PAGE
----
Affected immigrants + advocates + elected officials rev up NYS Assembly bill
ALBANY, NY – On Wednesday, April 18th, the Green Light NY coalition rallied at the state Capitol, calling on the Assembly to pass the Driver License Access and Privacy Act (A.10273), giving the green light for all New Yorkers, including undocumented immigrants, to apply for driver’s licenses. Currently, 12 states and Washington D.C. allow residents to apply for driver’s licenses, regardless of immigration status.
“Our legislature needs to pass Assemblymember Crespo’s landmark bill to allow all New Yorkers to move safely– on our roads and in their lives. When this bill is enacted, it will be a major step for New York’s immigrants, who will be able to drive to and from work, open bank accounts, sign up for car insurance, and feel less afraid when reporting crime. We look forward to working with our state and the Governor on the road ahead,” said Steven Choi, Executive Director of the New York Immigration Coalition.
Introduced by Assemblymember Marcos Crespo, the Driver License Access and Privacy Act would bring in an estimated $57 million in annual state and county revenue in registration fees, sales taxes, and gas taxes; plus $26 million in one-time revenues as more people obtain licenses, buy cars, and register vehicles.
It would also be a boon for public transportation, with the Metropolitan Transportation Authority (MTA) receiving an additional $8.6 million in annual revenue from New York City, Long Island, and Lower Hudson surcharges to car registration, gas tax, and sales tax, as well as $2.2 million in one-time revenue from the driver’s licenses surcharge.
Existing drivers will also enjoy a cost savings of $17 per year on their auto insurances, as more drivers sign up for policies.
Upstate small businesses and farms that rely on immigrant labor would also benefit. About 20% of New York State’s land area is farmland with nearly 36,000 family farms. According to Farm Credit East, without undocumented and migrant farmworkers, New York agricultural production would likely be reduced by more than $1.37 billion or 24 percent of the value of the state’s agricultural output.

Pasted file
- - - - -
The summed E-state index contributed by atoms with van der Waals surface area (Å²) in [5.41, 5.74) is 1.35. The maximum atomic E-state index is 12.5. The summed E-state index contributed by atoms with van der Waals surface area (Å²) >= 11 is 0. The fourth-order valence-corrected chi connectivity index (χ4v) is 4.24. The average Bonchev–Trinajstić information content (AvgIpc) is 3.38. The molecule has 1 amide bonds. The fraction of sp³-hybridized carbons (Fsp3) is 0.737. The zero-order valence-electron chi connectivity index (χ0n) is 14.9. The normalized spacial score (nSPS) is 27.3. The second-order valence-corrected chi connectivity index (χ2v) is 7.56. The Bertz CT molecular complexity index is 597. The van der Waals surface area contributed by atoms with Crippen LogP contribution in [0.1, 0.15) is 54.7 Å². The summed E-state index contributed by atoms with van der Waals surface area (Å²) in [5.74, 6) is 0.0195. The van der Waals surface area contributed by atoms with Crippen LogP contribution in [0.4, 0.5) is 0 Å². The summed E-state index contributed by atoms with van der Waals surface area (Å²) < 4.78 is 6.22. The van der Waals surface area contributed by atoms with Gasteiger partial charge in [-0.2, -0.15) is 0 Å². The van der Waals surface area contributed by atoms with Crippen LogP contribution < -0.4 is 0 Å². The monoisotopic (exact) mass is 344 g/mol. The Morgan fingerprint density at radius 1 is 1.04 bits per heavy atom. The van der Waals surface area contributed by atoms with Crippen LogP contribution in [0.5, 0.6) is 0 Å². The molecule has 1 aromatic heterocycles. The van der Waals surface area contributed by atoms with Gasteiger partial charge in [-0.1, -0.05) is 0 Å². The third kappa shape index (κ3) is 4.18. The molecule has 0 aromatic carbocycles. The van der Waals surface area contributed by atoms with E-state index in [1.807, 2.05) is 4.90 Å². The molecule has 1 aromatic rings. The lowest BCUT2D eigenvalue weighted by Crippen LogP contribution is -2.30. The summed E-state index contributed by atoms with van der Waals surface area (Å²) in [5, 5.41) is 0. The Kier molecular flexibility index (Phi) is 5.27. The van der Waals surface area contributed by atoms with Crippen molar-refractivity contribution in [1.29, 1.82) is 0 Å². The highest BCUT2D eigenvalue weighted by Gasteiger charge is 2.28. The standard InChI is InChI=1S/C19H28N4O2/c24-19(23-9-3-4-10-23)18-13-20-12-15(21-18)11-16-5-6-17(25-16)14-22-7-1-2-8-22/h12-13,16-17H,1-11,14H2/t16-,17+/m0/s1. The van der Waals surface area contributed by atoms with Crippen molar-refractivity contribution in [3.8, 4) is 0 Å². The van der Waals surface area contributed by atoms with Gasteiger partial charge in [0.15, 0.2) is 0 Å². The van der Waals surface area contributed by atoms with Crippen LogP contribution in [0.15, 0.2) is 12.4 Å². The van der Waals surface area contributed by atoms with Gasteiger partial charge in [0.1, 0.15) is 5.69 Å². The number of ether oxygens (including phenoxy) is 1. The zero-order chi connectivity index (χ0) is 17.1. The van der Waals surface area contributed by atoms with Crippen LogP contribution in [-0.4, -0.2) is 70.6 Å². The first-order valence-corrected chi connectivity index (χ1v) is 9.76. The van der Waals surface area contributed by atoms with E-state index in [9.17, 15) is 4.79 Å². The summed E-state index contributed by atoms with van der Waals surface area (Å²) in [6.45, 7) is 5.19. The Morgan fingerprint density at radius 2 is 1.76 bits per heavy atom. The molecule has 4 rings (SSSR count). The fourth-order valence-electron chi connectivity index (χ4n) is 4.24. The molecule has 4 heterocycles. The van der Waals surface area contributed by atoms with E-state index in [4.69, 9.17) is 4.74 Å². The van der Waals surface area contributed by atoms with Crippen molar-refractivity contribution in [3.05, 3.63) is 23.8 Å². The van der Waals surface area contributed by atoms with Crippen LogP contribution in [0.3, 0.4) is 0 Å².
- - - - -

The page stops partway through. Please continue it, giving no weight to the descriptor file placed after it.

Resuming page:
“New York must do what 12 other states and the District of Columbia have done! That is to allow undocumented immigrants access a driver’s license, to bring them out of the shadows, to allow them a legal avenue to obtaining auto insurance and to open bank accounts to secure their hard earned wages. It is past time that this issue is resolved for the benefit of all New Yorkers,” stated Assemblyman Marcos Crespo, Chair of the Assembly Puerto Rican/Hispanic Task Force.
“Granting driver’s licenses to immigrants throughout New York is a forward-looking idea that would empower and protect all New Yorkers. At a time when backward immigration policies continue to pour out of Washington, New York has a chance to lead the nation, protect vulnerable communities, and make a statement about who we are – and who we always will be. This bill would bring immigrants out of the shadows, make our streets and roadways safer for everyone, and add over $10 million in new revenue – more than enough to cover the cost of this commonsense policy change. At this moment, we need to stand shoulder-to-shoulder with our immigrant neighbors, and this bill demonstrates our commitment to doing just that,” said New York City Comptroller Scott Stringer.